Swarming is the way by which bees reproduce. Being a super-organism, when one colony divides into two or more it's true reproduction, whereas laying eggs to replace workers is akin to an individual growing hair and fingernails.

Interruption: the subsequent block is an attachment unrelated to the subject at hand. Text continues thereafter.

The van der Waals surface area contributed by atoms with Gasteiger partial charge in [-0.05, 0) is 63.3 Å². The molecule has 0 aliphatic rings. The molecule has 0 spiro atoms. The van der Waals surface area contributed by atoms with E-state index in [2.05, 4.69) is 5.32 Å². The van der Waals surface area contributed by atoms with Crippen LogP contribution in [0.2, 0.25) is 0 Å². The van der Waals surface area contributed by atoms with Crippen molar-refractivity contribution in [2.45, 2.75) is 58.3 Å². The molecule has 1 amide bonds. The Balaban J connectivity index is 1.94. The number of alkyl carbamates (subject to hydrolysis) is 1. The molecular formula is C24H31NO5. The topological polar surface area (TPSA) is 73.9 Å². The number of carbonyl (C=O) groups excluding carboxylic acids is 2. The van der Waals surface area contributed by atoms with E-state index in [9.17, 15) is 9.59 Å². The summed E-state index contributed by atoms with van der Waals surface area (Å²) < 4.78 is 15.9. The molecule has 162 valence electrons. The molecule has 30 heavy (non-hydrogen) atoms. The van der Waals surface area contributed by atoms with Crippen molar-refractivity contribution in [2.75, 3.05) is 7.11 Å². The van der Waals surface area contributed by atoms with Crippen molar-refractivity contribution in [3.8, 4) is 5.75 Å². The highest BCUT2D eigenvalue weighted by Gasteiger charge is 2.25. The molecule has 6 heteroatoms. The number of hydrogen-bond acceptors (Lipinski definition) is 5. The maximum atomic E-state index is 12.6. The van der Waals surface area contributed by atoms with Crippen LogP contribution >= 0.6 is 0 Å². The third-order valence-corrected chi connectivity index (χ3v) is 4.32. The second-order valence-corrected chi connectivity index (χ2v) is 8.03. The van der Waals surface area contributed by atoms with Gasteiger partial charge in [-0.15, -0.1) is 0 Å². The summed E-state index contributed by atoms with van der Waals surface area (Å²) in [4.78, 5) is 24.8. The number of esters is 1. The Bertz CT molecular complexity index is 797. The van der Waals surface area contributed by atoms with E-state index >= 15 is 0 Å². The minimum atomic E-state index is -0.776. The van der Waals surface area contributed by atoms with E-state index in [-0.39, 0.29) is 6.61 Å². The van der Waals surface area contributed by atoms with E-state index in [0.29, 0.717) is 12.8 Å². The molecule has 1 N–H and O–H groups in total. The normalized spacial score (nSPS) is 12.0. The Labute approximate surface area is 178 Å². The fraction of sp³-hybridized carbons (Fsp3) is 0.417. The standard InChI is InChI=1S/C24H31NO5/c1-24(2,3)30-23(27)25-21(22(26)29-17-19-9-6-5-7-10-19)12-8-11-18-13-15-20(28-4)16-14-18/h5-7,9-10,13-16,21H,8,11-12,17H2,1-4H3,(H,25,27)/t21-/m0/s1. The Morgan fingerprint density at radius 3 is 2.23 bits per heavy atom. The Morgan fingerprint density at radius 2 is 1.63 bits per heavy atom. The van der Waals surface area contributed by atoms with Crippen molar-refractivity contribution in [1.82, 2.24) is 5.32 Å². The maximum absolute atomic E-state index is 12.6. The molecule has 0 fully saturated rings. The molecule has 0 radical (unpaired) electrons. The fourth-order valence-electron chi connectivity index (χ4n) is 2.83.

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a swarm of honeybees alighting on a fence rail between two bushes in the dark It was the evening of March 28th, 2012 when Mrs. called through a network of people (mostly, my brother) who have access to me on weeknights because I stubbornly refuse to carry a cell phone. She wanted to tell me that Brigid had swarmed earlier that day causing a ruckus at the neighbors and the bees were last seen clustered on the rail fence between us and the Yates' house. I asked her to check for me if they were still there, as it was near 9:30 at night and I was just turning in. Sure, enough! they hadn't moved on yet and would stay put throughout the night time. I dropped everything a drove back the 70 miles to Strasburg and this is what it looked like when I found them an hour and half later.